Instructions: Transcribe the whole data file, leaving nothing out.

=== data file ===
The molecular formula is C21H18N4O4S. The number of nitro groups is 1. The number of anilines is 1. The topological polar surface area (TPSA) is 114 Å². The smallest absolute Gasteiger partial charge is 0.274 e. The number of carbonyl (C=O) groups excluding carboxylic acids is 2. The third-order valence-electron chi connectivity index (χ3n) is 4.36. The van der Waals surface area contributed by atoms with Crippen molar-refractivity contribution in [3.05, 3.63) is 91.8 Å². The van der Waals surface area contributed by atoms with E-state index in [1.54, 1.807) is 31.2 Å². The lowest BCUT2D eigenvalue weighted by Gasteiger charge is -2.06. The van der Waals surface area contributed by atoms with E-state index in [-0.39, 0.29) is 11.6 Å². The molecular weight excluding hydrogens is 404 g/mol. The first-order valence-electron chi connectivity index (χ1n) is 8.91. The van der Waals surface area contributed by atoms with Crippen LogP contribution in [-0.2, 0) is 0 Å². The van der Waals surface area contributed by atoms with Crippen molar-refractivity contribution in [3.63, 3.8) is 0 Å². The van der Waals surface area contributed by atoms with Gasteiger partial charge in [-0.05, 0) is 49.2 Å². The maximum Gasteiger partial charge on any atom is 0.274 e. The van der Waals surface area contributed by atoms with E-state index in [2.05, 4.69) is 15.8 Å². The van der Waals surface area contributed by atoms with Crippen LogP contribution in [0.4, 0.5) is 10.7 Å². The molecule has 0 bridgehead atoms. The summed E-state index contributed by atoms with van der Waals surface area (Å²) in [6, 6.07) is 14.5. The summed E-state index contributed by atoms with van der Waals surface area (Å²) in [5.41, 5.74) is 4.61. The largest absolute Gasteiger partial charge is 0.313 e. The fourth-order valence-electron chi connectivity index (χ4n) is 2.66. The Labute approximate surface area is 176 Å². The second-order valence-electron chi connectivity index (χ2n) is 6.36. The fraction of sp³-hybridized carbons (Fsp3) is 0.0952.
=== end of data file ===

The molecular formula is C21H18N4O4S. The number of nitro groups is 1. The number of anilines is 1. The topological polar surface area (TPSA) is 114 Å². The smallest absolute Gasteiger partial charge is 0.274 e. The number of carbonyl (C=O) groups excluding carboxylic acids is 2. The third-order valence-electron chi connectivity index (χ3n) is 4.36. The van der Waals surface area contributed by atoms with Crippen molar-refractivity contribution in [3.05, 3.63) is 91.8 Å². The van der Waals surface area contributed by atoms with E-state index in [1.54, 1.807) is 31.2 Å². The lowest BCUT2D eigenvalue weighted by Gasteiger charge is -2.06. The van der Waals surface area contributed by atoms with E-state index in [-0.39, 0.29) is 11.6 Å². The molecular weight excluding hydrogens is 404 g/mol. The first-order valence-electron chi connectivity index (χ1n) is 8.91. The van der Waals surface area contributed by atoms with Crippen LogP contribution in [-0.2, 0) is 0 Å². The van der Waals surface area contributed by atoms with Crippen molar-refractivity contribution in [3.63, 3.8) is 0 Å². The van der Waals surface area contributed by atoms with Gasteiger partial charge in [-0.05, 0) is 49.2 Å². The maximum Gasteiger partial charge on any atom is 0.274 e. The van der Waals surface area contributed by atoms with E-state index in [2.05, 4.69) is 15.8 Å². The van der Waals surface area contributed by atoms with Crippen LogP contribution in [0.4, 0.5) is 10.7 Å². The molecule has 0 bridgehead atoms. The summed E-state index contributed by atoms with van der Waals surface area (Å²) in [6, 6.07) is 14.5. The summed E-state index contributed by atoms with van der Waals surface area (Å²) in [5.41, 5.74) is 4.61. The largest absolute Gasteiger partial charge is 0.313 e. The fourth-order valence-electron chi connectivity index (χ4n) is 2.66. The Labute approximate surface area is 176 Å². The second-order valence-electron chi connectivity index (χ2n) is 6.36. The fraction of sp³-hybridized carbons (Fsp3) is 0.0952.